Using parameters in macros

Commands often require parameters, which are constant values (data). Parameters are passed to the compiler (which translates the macro so that it can be played in the application) or passed between subroutines. In this WordPerfect command,

  Advance (Where: AdvanceDown!; Amount: 1.0")   

Advance is the command name, Where and Amount are parameters, and AdvanceDown! and 1.0” are parameter data. This command advances the cursor down one inch. Parameter names, such as Where and Amount, are optional.

Data types

A data type represents information that is needed by a parameter or returned by a command (return value).

In the command syntax, data types are displayed in italics. For example, the enumerations for the Rotation parameter of BoxCaption Rotation are Degrees90!, Degrees180!, Degrees270!, and None!. Only these enumerations can replace the data type in the command syntax. Enumerations are identified by a trailing exclamation point. The most common data types in product commands are string, enumeration, and numeric. Programming commands frequently use variables.

Parameter names

Using parameter names is optional. For example, InhibitInput (State: Off!) works just like InhibitInput (Off!). Some product commands have no parameters. Their syntax is usually written with empty parameters, such as PosScreenUp (). Some programming commands and all system variables have no parameters. Their syntax is the command name alone, such as Pause and ?FeatureBar.


Italics in macros syntax indicate parameter names or types to be replaced with data. For example, the syntax of GraphicsLineLength is:

  GraphicsLineLength (Length: measurement)   

After you replace measurement with a number, the command might be:

  GraphicsLineLength (Length: 21)   


GraphicsLineLength (21)


You must enclose parameters in parentheses. A missing parenthesis is a common error that prevents macros from compiling. Parentheses are optional for commands without parameters, but must be used with user-defined functions and procedures.

Spaces between command names and the opening parenthesis of the parameter section, and after semicolons in parameters, are optional.

You must separate multiple parameters with semicolons (;). If you omit an optional parameter, include the semicolon in the syntax to keep following parameters in their correct positions. For example,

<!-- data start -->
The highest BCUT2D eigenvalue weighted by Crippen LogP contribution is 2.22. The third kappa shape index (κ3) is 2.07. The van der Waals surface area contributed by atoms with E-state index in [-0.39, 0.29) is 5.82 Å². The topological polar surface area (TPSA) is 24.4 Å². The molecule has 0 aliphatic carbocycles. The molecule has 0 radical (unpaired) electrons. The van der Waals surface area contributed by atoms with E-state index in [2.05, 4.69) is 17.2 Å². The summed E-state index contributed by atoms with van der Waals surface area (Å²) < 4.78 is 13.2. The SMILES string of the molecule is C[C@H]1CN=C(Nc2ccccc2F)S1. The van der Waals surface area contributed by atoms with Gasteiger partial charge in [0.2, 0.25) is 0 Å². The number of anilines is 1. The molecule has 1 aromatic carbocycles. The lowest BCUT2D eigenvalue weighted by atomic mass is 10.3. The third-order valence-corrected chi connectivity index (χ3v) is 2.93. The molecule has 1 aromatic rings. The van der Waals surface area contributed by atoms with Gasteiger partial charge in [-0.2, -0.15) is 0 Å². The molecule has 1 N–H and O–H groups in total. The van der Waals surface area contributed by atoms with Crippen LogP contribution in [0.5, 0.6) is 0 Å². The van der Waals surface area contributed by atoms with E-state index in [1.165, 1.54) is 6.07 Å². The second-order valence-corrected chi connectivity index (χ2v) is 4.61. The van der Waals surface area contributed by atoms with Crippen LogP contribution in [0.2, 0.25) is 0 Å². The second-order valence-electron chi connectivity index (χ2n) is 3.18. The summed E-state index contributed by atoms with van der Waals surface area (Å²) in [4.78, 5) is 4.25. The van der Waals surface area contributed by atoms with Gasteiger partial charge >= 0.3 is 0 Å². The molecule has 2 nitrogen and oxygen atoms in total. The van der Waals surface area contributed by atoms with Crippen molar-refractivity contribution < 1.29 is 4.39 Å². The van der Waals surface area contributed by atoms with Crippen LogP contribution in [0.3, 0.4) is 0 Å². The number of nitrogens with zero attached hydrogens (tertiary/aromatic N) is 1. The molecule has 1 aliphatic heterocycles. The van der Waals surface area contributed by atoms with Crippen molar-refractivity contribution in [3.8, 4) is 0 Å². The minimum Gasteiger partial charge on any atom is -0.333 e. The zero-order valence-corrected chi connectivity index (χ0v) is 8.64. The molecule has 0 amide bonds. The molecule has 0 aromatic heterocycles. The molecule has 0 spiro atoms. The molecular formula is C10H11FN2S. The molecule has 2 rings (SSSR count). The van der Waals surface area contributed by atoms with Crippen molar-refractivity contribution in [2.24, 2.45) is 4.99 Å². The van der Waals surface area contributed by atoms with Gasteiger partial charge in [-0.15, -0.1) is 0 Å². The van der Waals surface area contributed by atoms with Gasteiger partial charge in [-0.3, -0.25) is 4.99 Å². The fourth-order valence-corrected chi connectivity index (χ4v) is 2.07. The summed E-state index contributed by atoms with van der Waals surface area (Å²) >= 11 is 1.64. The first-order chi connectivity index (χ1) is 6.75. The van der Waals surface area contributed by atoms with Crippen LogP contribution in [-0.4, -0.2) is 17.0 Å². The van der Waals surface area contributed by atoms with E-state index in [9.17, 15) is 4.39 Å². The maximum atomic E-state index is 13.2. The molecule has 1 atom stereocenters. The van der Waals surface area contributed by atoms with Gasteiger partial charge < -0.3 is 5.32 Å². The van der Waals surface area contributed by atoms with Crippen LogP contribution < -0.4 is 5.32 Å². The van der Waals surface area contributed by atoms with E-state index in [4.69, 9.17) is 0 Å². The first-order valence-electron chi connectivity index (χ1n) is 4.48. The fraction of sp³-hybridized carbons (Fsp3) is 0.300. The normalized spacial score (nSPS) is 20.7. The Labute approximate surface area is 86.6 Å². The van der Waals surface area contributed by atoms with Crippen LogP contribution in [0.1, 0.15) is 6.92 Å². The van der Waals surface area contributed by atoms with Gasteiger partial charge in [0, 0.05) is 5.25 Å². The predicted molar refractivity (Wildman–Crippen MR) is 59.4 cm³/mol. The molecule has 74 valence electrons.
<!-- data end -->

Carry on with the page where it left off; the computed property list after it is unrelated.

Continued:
AbbreviationExpand (AbbreviationName:; Template: PersonalLibrary!)   


  AbbreviationExpand (; PersonalLibrary!)   

Repeating parameters are enclosed in braces and are separated by semicolons. For example,

  CASE (<test>: any ; {<Case>: any; <Label>: label; <Case>: and;   <Label>: label...})   

When data is supplied, the command could be

  CASE (vChoice; {1; Exclaim; 2; Info; 3; Question; 4; Stop; 5;   QuitMacro}; QuitMacro)   

Product commands perform product tasks in a specific application. For example,

  ShowSlide(Slide: 4)   

displays the fourth slide in the current slide show in Presentations.

Product commands are specific for each application. They perform various functions in that application, such as

displaying a dialog box, InitialCodesStyleDlg
specifying settings, such as styles, BorderBottomLine; user settings, PrefZoom; or attributes, Font
enabling and disabling features, InhibitInput or TableCellIgnoreCalculation
performing actions, such as inserting a file, FileInsert or code, PrinterCommand; renaming a bookmark BookmarkRename; converting comments to text CommentConvert; or moving the cursor PosColBottom
playing macros that are included with the application AddressMergeShippingMacro

Product commands that report information (return value) about the state of an application or feature are sometimes called system variables. In WordPerfect, system variables begin with a leading question mark, ?ColumnWidth. In Presentations, they begin with a leading Env (EnvPaths). Some system variables in Presentations have parameters as well as return values.

Product commands and programming commands are not case sensitive.

Using parameters in macros